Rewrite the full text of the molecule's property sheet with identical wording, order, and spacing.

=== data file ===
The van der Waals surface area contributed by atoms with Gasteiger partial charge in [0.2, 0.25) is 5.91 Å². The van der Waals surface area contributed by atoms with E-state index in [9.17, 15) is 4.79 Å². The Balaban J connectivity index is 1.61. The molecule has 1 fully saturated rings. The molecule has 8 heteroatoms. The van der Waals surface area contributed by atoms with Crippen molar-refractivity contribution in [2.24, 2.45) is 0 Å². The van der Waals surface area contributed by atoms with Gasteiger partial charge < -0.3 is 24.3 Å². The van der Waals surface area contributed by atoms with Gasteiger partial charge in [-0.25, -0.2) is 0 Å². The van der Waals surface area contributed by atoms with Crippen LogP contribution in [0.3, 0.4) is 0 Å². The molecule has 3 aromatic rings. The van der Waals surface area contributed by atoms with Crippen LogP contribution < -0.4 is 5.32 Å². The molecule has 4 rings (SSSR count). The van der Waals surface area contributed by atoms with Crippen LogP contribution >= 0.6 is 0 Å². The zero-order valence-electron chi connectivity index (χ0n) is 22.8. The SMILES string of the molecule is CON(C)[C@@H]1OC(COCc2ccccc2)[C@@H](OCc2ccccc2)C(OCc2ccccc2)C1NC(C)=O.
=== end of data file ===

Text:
The van der Waals surface area contributed by atoms with Gasteiger partial charge in [0.2, 0.25) is 5.91 Å². The van der Waals surface area contributed by atoms with E-state index in [9.17, 15) is 4.79 Å². The Balaban J connectivity index is 1.61. The molecule has 1 fully saturated rings. The molecule has 8 heteroatoms. The van der Waals surface area contributed by atoms with Crippen molar-refractivity contribution in [2.24, 2.45) is 0 Å². The van der Waals surface area contributed by atoms with Gasteiger partial charge < -0.3 is 24.3 Å². The van der Waals surface area contributed by atoms with Gasteiger partial charge in [-0.25, -0.2) is 0 Å². The van der Waals surface area contributed by atoms with Crippen LogP contribution in [0.3, 0.4) is 0 Å². The molecule has 3 aromatic rings. The van der Waals surface area contributed by atoms with Crippen LogP contribution < -0.4 is 5.32 Å². The molecule has 4 rings (SSSR count). The van der Waals surface area contributed by atoms with Crippen LogP contribution >= 0.6 is 0 Å². The zero-order valence-electron chi connectivity index (χ0n) is 22.8. The SMILES string of the molecule is CON(C)[C@@H]1OC(COCc2ccccc2)[C@@H](OCc2ccccc2)C(OCc2ccccc2)C1NC(C)=O.